FESO Interview with Catarina Fonseca
To qualify as an FESO, members must demonstrate scientific quality and a willingness to actively volunteer in ESO. There are no age requirements, but FESO must meet minimum standards. FESO receive additional benefits, including participation in the Council of Fellows. Visit our website for more information on how to distinguish yourself as a FESO.
We hope you enjoy getting to know the Fellows who participate in the 2019 interview series and thank them in advance for taking the time to share with our readers.
For the October newsletter, we interviewed, Ana Catarina Fonseca, Neurology Department (Stroke Unit), Hospital de Santa Maria, University of Lisbon.She is an active member of WISE as well as the ESO Education Committee and a passionate mentor.
What are your main fields of interest in stroke medicine and research?
My main field of interest in stroke medicine and research is cryptogenic stroke. I am really interested in trying to know more about strokes that are classified as having an undetermined etiology. I hypothesized that a fraction of them could be related to cardioembolism so I have been working closely with cardiologists and evaluating patients with cardiac magnetic resonance imaging to try to know if this imaging method tells us more than the ones currently used.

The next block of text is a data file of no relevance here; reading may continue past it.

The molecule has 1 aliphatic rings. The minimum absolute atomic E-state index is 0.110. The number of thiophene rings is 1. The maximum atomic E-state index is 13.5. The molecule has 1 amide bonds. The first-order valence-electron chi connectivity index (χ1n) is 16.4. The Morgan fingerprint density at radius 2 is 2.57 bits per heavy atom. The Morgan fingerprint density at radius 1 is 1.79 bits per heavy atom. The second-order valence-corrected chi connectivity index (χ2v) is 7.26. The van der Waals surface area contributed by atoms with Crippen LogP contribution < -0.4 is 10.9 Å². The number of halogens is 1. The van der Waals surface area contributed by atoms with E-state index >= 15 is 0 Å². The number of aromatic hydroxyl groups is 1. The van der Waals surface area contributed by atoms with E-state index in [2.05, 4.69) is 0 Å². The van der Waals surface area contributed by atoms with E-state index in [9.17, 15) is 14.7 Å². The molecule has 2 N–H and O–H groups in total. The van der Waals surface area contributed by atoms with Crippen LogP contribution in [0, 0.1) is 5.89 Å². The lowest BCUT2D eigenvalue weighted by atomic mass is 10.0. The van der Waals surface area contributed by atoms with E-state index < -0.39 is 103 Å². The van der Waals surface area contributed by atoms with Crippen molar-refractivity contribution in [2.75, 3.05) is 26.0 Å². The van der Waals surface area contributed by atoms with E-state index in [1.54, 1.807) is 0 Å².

What is the role of ESO in facilitating and promoting the projects you are coordinating or where you are involved?
ESO is an outstanding network of stroke clinicians and researchers. I have benefited from ESO sponsored activities since I was a resident. The ESO Master in stroke Medicine gave me a broad knowledge about the field and introduced me to researchers with you whom I am still working nowadays. The stroke summer school, the ESO stroke science workshop and the department exchange program were also excellent networking opportunities. The ESOC is an important venue to be and a central meeting point with several research meetings going on.
What do you expect from ESO in the future to support research?
International research networks are very important. ESO could have a more formal role helping to promote them and supporting them. The ESO Trials Alliance (ESOTA) led by the ESO Trials Network Committee, on behalf of ESO is an important step towards improving multinational collaboration.
What do you think a mentor should do to support the projects and the career of a mentee and, conversely, what should a mentee expect from a mentor?
There have been different people throughout my career that have acted as mentors. Their advice has been very important, encouraging me to pursuit my research interests, to have a more active voice and also giving me opportunities to explore new paths. A mentor should be someone experienced to whom you can speak about your projects, someone that can help you see the connection between the data that you have not figured out yet and that can help you manage your career. It is also someone that helps you to develop resilience and go through those difficult moments when you doubt if your project is progressing in the right direction.
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